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Name Class Date 14.2
Constructing Geometric
Sequences
Essential Question: How do you write a geometric sequence?
Resource
Locker
Explore 1 Understanding Recursive and Explicit Rules
for Sequences
You learned previously that an explicit rule for a sequence defines the nth term as a function of n. A recursive rule
defines the nth term of a sequence in terms of one or more previous terms.
You can use what you know to identify recursive and explicit rules for sequences, and identify whether the sequences
are arithmetic, geometric, or neither.
()
n-1
A rule for the sequence 6, 9, 13.5,... is ƒ​(n)​ = 6​​ _
​  3 ​   ​​
2
​.
A
The given rule is a​(n)​ rule because you do not need to know the
value of .
B
The only unknown in the expression is , which
represents .
C
The sequence is a(n) sequence because each term is
© Houghton Mifflin Harcourt Publishing Company
the of the previous term and __
​ 32 ​. 
Reflect
1.
Discussion How can you differentiate between a geometric sequence and an arithmetic sequence?
2.
How can you tell by looking at a function rule for a sequence whether it is a recursive rule?
Module 14
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Lesson 2
Explain 1
Constructing Recursive and Explicit Rules for Given
Geometric Sequences
To write a recursive rule for a sequence, you need to know the first term, and a rule for successive terms.
Example 1
A
Write a recursive rule and an explicit rule for each geometric sequence.
Makers of Japanese swords in the 1400s repeatedly folded and hammered the metal to form
layers. The folding process increased the strength of the sword.
The table shows how the number of layers depends on the number of folds.
Number of Folds
Number of Layers
n
1
2
3
4
5
f(n)
2
4
8
16
32
To write a recursive rule, find the common ratio by calculating the ratio of consecutive terms.
_4 = 2
2
The common ratio r is 2.
The first term is 2, so f(1) = 2.
© Houghton Mifflin Harcourt Publishing Company ⋅ Image Credits:
©kazenouta/Shutterstock
All terms after the first term are the product of the previous term and the common ratio:
ƒ(2) = ƒ(1) ∙ 2, ƒ(3) = ƒ(2) ∙ 2, ƒ(4) = ƒ(3) ∙ 2, . . .
State the recursive rule by providing the first term and the rule for successive terms.
ƒ(1) = 2
ƒ(n) = ƒ(n - 1) ∙ 2 for n ≥ 2
Write an explicit rule for the sequence by writing each term as the product of the first term
and a power of the common ratio.
n
1
2
3
4
5
f(n)
0
2(2) = 2
1
2(2) = 4
2
2(2) = 8
3
2(2) = 16
4
2(2) = 32
Generalize the results from the table: ƒ(n) = 2 ∙ 2 n-1.
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Lesson 2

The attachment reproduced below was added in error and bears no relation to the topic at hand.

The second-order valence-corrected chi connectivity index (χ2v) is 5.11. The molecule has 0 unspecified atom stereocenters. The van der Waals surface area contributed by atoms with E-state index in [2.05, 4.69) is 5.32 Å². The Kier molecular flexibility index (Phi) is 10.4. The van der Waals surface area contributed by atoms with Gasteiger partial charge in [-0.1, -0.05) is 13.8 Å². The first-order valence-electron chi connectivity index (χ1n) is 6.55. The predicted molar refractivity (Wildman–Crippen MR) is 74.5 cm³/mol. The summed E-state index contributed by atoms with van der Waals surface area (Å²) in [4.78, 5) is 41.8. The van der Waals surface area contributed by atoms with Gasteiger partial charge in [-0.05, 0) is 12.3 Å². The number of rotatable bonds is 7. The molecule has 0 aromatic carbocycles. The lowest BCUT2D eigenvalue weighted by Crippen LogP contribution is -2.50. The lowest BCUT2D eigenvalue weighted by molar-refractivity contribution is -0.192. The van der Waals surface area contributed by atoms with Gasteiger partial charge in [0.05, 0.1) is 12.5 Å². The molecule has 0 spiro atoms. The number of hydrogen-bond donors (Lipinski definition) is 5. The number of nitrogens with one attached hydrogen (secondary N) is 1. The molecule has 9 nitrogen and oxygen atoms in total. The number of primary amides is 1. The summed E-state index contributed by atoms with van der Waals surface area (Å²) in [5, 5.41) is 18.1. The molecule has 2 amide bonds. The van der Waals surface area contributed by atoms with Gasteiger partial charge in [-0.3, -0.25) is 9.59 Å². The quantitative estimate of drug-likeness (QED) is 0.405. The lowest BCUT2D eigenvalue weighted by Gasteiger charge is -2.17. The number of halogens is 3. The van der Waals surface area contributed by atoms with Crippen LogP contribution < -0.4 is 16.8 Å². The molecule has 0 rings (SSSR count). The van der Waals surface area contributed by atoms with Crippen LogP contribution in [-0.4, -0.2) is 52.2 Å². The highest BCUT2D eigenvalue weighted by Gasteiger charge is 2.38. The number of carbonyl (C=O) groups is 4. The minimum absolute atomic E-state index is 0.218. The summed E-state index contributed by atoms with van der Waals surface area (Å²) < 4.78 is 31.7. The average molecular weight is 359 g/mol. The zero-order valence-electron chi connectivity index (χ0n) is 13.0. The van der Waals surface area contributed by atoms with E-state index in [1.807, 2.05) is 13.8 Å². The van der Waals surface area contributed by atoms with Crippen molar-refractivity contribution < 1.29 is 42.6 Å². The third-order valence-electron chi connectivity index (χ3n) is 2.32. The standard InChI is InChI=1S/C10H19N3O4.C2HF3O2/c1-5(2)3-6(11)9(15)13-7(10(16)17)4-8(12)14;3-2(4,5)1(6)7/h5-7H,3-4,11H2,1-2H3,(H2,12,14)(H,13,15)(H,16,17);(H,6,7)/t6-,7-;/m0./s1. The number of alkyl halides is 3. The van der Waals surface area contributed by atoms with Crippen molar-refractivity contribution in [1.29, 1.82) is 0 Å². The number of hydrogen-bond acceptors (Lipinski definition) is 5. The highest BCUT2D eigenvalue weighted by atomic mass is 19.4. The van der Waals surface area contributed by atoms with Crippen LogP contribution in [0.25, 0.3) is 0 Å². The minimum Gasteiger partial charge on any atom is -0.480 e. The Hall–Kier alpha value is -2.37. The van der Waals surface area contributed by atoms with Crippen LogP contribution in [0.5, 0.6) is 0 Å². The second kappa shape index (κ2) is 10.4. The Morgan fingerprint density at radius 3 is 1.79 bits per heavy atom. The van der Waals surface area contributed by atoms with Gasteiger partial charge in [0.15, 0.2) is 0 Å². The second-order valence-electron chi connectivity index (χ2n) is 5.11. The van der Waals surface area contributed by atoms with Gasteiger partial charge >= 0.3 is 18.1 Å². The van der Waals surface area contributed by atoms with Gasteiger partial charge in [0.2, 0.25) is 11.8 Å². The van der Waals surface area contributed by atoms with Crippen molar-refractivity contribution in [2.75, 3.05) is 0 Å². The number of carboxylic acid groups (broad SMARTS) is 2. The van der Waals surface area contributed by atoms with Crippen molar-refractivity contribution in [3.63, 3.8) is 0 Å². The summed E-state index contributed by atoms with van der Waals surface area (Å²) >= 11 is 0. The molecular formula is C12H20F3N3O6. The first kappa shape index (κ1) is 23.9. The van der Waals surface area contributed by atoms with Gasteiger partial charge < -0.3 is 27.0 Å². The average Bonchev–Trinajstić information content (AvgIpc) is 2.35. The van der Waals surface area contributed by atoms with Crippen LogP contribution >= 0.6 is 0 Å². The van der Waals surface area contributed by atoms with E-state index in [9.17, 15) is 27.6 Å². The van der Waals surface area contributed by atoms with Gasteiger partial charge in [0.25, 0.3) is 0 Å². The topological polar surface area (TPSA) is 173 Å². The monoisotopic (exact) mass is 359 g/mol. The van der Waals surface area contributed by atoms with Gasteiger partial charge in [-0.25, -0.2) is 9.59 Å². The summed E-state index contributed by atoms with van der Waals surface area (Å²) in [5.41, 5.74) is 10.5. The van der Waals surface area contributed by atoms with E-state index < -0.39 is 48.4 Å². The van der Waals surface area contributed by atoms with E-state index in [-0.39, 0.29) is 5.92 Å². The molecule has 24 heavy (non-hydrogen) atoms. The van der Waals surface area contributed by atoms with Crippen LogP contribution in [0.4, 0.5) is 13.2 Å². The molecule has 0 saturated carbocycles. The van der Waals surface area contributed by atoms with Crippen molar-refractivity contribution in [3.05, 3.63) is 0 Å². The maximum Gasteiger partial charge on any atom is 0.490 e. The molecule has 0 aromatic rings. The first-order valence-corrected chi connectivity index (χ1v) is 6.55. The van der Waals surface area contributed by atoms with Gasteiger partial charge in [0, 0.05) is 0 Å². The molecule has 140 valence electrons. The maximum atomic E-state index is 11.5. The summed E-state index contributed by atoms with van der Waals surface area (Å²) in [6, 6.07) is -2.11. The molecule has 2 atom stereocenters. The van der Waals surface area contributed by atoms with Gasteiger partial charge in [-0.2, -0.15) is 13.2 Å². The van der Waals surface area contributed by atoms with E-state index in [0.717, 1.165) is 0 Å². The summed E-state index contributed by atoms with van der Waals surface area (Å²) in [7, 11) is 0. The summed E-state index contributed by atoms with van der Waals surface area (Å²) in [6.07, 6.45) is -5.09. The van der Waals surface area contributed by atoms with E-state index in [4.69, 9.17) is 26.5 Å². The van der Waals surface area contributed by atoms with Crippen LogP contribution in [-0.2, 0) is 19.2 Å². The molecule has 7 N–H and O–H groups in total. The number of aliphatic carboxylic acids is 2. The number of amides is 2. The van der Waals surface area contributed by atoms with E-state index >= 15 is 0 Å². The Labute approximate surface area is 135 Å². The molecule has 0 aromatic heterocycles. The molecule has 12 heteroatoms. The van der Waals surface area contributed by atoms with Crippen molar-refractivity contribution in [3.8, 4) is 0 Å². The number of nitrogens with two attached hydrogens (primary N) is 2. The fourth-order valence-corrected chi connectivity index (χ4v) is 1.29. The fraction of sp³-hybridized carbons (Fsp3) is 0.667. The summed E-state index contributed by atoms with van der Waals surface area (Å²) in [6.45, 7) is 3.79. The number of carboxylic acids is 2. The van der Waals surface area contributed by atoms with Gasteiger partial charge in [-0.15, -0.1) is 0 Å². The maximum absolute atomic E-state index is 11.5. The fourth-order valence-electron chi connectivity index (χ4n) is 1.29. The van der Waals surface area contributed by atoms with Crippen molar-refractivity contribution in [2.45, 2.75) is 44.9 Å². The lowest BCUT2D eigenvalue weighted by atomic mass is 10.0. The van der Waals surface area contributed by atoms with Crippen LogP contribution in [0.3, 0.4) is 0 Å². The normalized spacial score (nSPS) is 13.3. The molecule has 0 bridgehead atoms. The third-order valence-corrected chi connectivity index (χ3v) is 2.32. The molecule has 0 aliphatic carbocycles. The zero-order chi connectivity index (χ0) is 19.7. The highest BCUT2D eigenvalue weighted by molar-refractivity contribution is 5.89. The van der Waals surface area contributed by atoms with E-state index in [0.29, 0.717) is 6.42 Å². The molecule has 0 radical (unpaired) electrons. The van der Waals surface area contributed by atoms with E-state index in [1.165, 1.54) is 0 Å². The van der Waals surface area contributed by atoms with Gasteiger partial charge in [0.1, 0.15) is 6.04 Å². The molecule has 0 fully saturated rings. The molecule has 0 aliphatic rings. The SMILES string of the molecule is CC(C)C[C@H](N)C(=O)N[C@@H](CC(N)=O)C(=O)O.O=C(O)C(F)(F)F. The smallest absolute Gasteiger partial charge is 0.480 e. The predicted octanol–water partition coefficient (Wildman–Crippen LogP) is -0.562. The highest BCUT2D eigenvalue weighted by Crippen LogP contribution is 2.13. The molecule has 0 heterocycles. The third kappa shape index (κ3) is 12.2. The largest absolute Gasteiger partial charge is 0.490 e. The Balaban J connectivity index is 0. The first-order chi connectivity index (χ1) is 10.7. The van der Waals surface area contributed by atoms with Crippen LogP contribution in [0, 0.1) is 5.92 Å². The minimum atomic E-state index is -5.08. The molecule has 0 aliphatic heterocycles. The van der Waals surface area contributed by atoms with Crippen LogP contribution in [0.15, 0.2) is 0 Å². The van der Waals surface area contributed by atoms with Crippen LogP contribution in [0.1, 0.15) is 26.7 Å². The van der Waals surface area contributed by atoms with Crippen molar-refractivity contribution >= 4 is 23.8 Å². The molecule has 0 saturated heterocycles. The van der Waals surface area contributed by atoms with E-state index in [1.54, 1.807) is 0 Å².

n
f(n)
B
1
2
3
4
5
5
15
45
135
405
To write a recursive rule, find the common ratio by calculating the ratio of consecutive terms.
​ _
 =
 ​ 
5
The common ratio r is .
The first term is . So, the recursive rule is:
(n)​ = ƒ​(n - 1)​
ƒ​
for n ≥ 2
Write an explicit rule for the sequence by writing each term as the product of the first term
and a power of the common ratio.
n
f(n)
1
5​(3)​ =
2
5​(3)​ =
3
5​(3)​ =
4
5​(3)​ =
5
5​(3)​ =
Generalize the results from the table: ƒ​(n)​= ​
n-1
 ​ ​.
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Reflect
3.
Explain why the sequence 5, 10, 20, 40, 80, … appears to be a geometric sequence.
4.
Draw Conclusions How can you use properties of exponents to simplify the explicit rule ƒ​(n)​= 2 ∙ ​2 ​n-1​?
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Lesson 2
Your Turn
Write a recursive rule and an explicit rule for each geometric sequence.
5.
6.
n
f(n)
1
2
3
4
5
7
14
28
56
112
Write a recursive rule and an explicit rule for the geometric sequence 128, 32, 8, 2, 0.5, ... .
Explain 2
Example 2
A
Deriving the General Forms of Geometric
Sequence Rules
Use each geometric sequence to help write a recursive rule and an explicit
rule for any geometric sequence. For the general rules, the values of n are
consecutive integers starting with 1.
6, 24, 96, 384, 1536, …
Find the common ratio.
Algebra
6, 24, 96, 384, 1536,…
ƒ(1), ƒ(2), ƒ(3), ƒ(4), ƒ(5),...
Common ratio = 4
Common ratio = r
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Numbers
Write a recursive rule.
Numbers
Algebra
ƒ(1) = 6 and
Given ƒ(1),
ƒ(n) = ƒ(n - 1) ∙ 4 for n ≥ 2
ƒ(n) = ƒ(n - 1) ∙ r for n ≥ 2
Write an explicit rule.
Numbers
Algebra
ƒ(n) = 6 ∙ 4 n-1
ƒ(n) = ƒ(1) ∙ r n-1
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Lesson 2
B
4, 12, 36, 108, 324,…
Find the common ratio.
Numbers
Algebra
4, 12, 36, 108, 324,…
ƒ​(1)​, ƒ​(2)​, ƒ​(3)​, ƒ​(4)​, ƒ​(5)​,...
Common ratio =
Write a recursive rule.
Numbers
ƒ​(1)​ =
Algebra
Given ƒ​(1)​,
and
(n)​ = ƒ​(n - 1)​ ∙
ƒ​
for n ≥
Write an explicit rule.
Numbers
ƒ​(n)​=
Common ratio =
(n)​ = ƒ​(n - 1)​ ∙
ƒ​
Algebra
∙​
n-1
 ​ ​
( )
ƒ​(n)​= ƒ​
​∙ ​
for n ≥
n-1
 ​ ​